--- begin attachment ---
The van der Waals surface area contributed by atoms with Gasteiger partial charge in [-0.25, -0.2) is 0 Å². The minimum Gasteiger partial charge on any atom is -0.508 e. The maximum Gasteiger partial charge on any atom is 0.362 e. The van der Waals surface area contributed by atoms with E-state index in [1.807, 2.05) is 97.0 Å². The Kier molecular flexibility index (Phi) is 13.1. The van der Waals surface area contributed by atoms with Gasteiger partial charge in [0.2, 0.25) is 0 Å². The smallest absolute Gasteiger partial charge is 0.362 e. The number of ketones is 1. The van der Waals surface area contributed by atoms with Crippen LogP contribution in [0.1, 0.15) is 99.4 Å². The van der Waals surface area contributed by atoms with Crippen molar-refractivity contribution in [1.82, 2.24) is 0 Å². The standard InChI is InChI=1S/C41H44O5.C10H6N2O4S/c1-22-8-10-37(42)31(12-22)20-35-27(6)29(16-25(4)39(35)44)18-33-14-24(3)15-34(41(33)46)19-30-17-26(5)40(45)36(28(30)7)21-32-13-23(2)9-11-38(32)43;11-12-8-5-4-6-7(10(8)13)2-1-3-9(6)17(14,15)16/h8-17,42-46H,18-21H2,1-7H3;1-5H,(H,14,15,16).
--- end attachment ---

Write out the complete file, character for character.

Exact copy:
The van der Waals surface area contributed by atoms with Gasteiger partial charge in [-0.25, -0.2) is 0 Å². The minimum Gasteiger partial charge on any atom is -0.508 e. The maximum Gasteiger partial charge on any atom is 0.362 e. The van der Waals surface area contributed by atoms with E-state index in [1.807, 2.05) is 97.0 Å². The Kier molecular flexibility index (Phi) is 13.1. The van der Waals surface area contributed by atoms with Gasteiger partial charge in [0.2, 0.25) is 0 Å². The smallest absolute Gasteiger partial charge is 0.362 e. The number of ketones is 1. The van der Waals surface area contributed by atoms with Crippen LogP contribution in [0.1, 0.15) is 99.4 Å². The van der Waals surface area contributed by atoms with Crippen molar-refractivity contribution in [1.82, 2.24) is 0 Å². The standard InChI is InChI=1S/C41H44O5.C10H6N2O4S/c1-22-8-10-37(42)31(12-22)20-35-27(6)29(16-25(4)39(35)44)18-33-14-24(3)15-34(41(33)46)19-30-17-26(5)40(45)36(28(30)7)21-32-13-23(2)9-11-38(32)43;11-12-8-5-4-6-7(10(8)13)2-1-3-9(6)17(14,15)16/h8-17,42-46H,18-21H2,1-7H3;1-5H,(H,14,15,16).